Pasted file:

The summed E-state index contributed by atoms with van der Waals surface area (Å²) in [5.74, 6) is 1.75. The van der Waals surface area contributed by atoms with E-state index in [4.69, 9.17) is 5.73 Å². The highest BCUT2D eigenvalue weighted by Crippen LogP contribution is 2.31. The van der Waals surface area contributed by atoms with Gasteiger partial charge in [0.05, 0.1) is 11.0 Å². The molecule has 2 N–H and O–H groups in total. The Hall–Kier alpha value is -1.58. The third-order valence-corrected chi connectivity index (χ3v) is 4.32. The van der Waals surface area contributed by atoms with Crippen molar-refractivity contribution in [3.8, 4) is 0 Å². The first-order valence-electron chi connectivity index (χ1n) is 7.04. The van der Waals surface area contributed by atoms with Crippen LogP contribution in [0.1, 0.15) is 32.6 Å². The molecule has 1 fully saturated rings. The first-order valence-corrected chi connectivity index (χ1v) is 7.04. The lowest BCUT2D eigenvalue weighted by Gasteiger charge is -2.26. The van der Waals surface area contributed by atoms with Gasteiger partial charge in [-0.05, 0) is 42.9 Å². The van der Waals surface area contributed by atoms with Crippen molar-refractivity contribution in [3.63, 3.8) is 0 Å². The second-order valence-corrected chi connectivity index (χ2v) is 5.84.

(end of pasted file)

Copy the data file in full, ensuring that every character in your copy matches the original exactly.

The summed E-state index contributed by atoms with van der Waals surface area (Å²) in [5.74, 6) is 1.75. The van der Waals surface area contributed by atoms with E-state index in [4.69, 9.17) is 5.73 Å². The highest BCUT2D eigenvalue weighted by Crippen LogP contribution is 2.31. The van der Waals surface area contributed by atoms with Gasteiger partial charge in [0.05, 0.1) is 11.0 Å². The molecule has 2 N–H and O–H groups in total. The Hall–Kier alpha value is -1.58. The third-order valence-corrected chi connectivity index (χ3v) is 4.32. The van der Waals surface area contributed by atoms with Crippen molar-refractivity contribution in [3.8, 4) is 0 Å². The first-order valence-electron chi connectivity index (χ1n) is 7.04. The van der Waals surface area contributed by atoms with Crippen LogP contribution in [0.1, 0.15) is 32.6 Å². The molecule has 1 fully saturated rings. The first-order valence-corrected chi connectivity index (χ1v) is 7.04. The lowest BCUT2D eigenvalue weighted by Gasteiger charge is -2.26. The van der Waals surface area contributed by atoms with Gasteiger partial charge in [-0.05, 0) is 42.9 Å². The van der Waals surface area contributed by atoms with Crippen molar-refractivity contribution in [3.63, 3.8) is 0 Å². The second-order valence-corrected chi connectivity index (χ2v) is 5.84.